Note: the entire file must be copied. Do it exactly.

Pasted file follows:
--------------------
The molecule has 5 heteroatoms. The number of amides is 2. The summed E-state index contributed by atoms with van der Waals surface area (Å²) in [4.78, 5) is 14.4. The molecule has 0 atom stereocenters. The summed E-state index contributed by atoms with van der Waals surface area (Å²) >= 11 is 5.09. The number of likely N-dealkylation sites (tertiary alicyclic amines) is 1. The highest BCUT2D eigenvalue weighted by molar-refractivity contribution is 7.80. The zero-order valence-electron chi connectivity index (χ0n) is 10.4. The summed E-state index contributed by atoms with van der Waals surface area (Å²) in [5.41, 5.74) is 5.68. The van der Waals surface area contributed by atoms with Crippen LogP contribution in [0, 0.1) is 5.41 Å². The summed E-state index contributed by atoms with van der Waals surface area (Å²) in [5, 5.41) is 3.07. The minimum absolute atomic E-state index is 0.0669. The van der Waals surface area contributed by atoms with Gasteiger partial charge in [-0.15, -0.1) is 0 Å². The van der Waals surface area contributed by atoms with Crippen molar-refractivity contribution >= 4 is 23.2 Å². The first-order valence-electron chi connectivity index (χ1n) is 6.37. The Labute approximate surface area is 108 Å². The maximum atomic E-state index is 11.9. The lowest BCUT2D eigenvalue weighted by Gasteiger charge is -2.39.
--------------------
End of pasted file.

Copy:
The molecule has 5 heteroatoms. The number of amides is 2. The summed E-state index contributed by atoms with van der Waals surface area (Å²) in [4.78, 5) is 14.4. The molecule has 0 atom stereocenters. The summed E-state index contributed by atoms with van der Waals surface area (Å²) >= 11 is 5.09. The number of likely N-dealkylation sites (tertiary alicyclic amines) is 1. The highest BCUT2D eigenvalue weighted by molar-refractivity contribution is 7.80. The zero-order valence-electron chi connectivity index (χ0n) is 10.4. The summed E-state index contributed by atoms with van der Waals surface area (Å²) in [5.41, 5.74) is 5.68. The van der Waals surface area contributed by atoms with Crippen LogP contribution in [0, 0.1) is 5.41 Å². The summed E-state index contributed by atoms with van der Waals surface area (Å²) in [5, 5.41) is 3.07. The minimum absolute atomic E-state index is 0.0669. The van der Waals surface area contributed by atoms with Gasteiger partial charge in [-0.15, -0.1) is 0 Å². The van der Waals surface area contributed by atoms with Crippen molar-refractivity contribution >= 4 is 23.2 Å². The first-order valence-electron chi connectivity index (χ1n) is 6.37. The Labute approximate surface area is 108 Å². The maximum atomic E-state index is 11.9. The lowest BCUT2D eigenvalue weighted by Gasteiger charge is -2.39.